The Anti-Ontological Argument



The Anti-Ontological Argument



The ontological argument proceeds from the premise that God contains all perfections to the conclusion that God exists. The anti-ontological argument proceeds from the premise that God contains all perfections to the conclusion that God does not exist. It thus precisely reverses the traditional argument deriving from Anselm.  [1] Anselm argued that God could not be merely imaginary, because his definition as the most perfect conceivable being logically implies his existence, existence counting as a type of perfection. The anti-ontological argument contends that God must be merely imaginary, because his definition as the most perfect conceivable being logically implies his non-existence, since no absolutely perfect being can possibly exist (though such a being can certainly be imagined). This argument, like its traditional counterpart, operates with a very simple principle, which may be stated thus: For any kind K, nothing that exists could ever fall under the concept perfect K. Consider, for example, the kind hammer and form the concept perfect hammer: you have now gone from a concept with existent instances to a concept with no existent instances. Why? Because there can be no such thing as a perfect hammer, since every existent hammer will be imperfect in one respect or another. Only imaginary hammers are perfect; real hammers always have flaws and drawbacks and weaknesses. Every hammer will fail to hit the nail on the head once in a while; every hammer will occasionally hit your finger instead; every hammer costs money to buy; every hammer gets rusty and decays; every hammer weighs something; every hammer takes several knocks to drive the nail home. There is no point in going into a hardware store and asking for the perfect hammer; there is no such thing. There are only more or less imperfect hammers. True, you can conceive of a perfect hammer stipulated to have none of the defects listed, but there can’t be such a hammer. That’s not how the world works: there are always downsides and side effects and boundary conditions. It is the same for knives, motorcars, houses, musical instruments, and other artifacts. Ditto for organs of the body, and indeed whole organisms. Nor are persons any different: there is no perfect teacher or perfect policeman or perfect violinist. Everything is flawed in one way or another. Everything fails to live up to our imaginary ideals. Only non-existent objects lack any imperfection, because they are so stipulated. The real world always carries attributes that exceed and diverge from the ideal function of a type of object; thus no object functions ideally, as a matter of principle. Nothing is functionally perfect.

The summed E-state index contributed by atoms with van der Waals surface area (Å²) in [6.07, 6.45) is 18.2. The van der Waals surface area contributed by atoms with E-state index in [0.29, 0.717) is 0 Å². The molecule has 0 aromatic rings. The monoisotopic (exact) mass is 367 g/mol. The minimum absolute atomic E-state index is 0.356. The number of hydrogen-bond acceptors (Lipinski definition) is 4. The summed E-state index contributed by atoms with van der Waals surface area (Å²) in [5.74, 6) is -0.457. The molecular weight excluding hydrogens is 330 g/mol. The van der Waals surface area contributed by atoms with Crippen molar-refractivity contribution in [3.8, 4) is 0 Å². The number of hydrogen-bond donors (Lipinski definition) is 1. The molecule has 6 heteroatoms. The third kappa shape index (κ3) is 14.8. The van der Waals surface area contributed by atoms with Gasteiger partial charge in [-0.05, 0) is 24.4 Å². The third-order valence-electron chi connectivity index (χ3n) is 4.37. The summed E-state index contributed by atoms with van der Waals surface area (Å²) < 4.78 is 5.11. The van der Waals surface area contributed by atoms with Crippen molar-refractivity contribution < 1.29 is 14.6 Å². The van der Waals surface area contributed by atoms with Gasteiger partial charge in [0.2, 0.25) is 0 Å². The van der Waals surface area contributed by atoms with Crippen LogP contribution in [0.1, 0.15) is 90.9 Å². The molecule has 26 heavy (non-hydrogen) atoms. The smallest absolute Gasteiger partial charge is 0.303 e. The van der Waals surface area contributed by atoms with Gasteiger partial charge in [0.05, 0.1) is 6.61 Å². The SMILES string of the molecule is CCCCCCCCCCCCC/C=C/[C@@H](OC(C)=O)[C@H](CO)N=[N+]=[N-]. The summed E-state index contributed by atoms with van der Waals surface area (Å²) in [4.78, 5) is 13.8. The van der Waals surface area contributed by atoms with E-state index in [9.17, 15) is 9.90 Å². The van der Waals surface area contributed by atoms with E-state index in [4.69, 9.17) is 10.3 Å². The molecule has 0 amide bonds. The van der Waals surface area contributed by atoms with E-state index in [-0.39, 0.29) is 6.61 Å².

But God is defined as all perfect, absolutely perfect in every respect, without flaw or failing of any kind. The ancient Greek gods were not so defined, so there is no logical or metaphysical obstacle to their existence: but the god of monotheistic Christianity (and other religions) is decreed to be entirely without imperfection. Certainly we can imagine such a being, given the powers of the human imagination; but by our principle this being could not exist in the real world. The more we stipulate God’s supreme perfection the more we remove him from the realm of reality. In the real world God’s great powers and virtues would come with accompanying drawbacks, such as unintended side effects or large expenditures of energy or the exclusion of alternative desirable states of affairs. But we are told that none of this is true of God: when God acts there are no unfortunate correlates, no cons to the pros. His being and his actions are perfection through and through. He doesn’t even take up space thereby preventing other good things from existing! But this is simply defining him out of existence, like allowing that no actual terrestrial hammers are perfect while insisting that there are perfect hammers somewhere else in the universe (“transcendental hammers”). If someone were seriously to claim that, you would naturally ask what kind of hammer this could be: what material is it made from, how does it escape the laws of nature, how does it operate? In the case of God we are schooled not to ask these kinds of question, but the price is that we are merely confusing the imaginary with the real. The concept perfect being has no existent extension, where being is taken to mean some sort of person-like entity. Thus that concept logically implies the non-existence of whatever falls under it (i.e. imaginary objects). If we take the concept of perfection to imply something functional, such as performing the office of a god perfectly, then no existent entity could ever be functionally perfect in the sense intended. In fact, when God is conceived as imperfect, as he sometimes is in the Old Testament, we have a clearer idea of what an existent entity of this kind might be like; but once we stipulate that there is nothing imperfect about him we enter the realm of the unreal and merely imaginary. Just as there are no perfect circles in the real world, only ideally, so there are no perfect gods in the real world, only ideally. The only circles that exist are imperfect.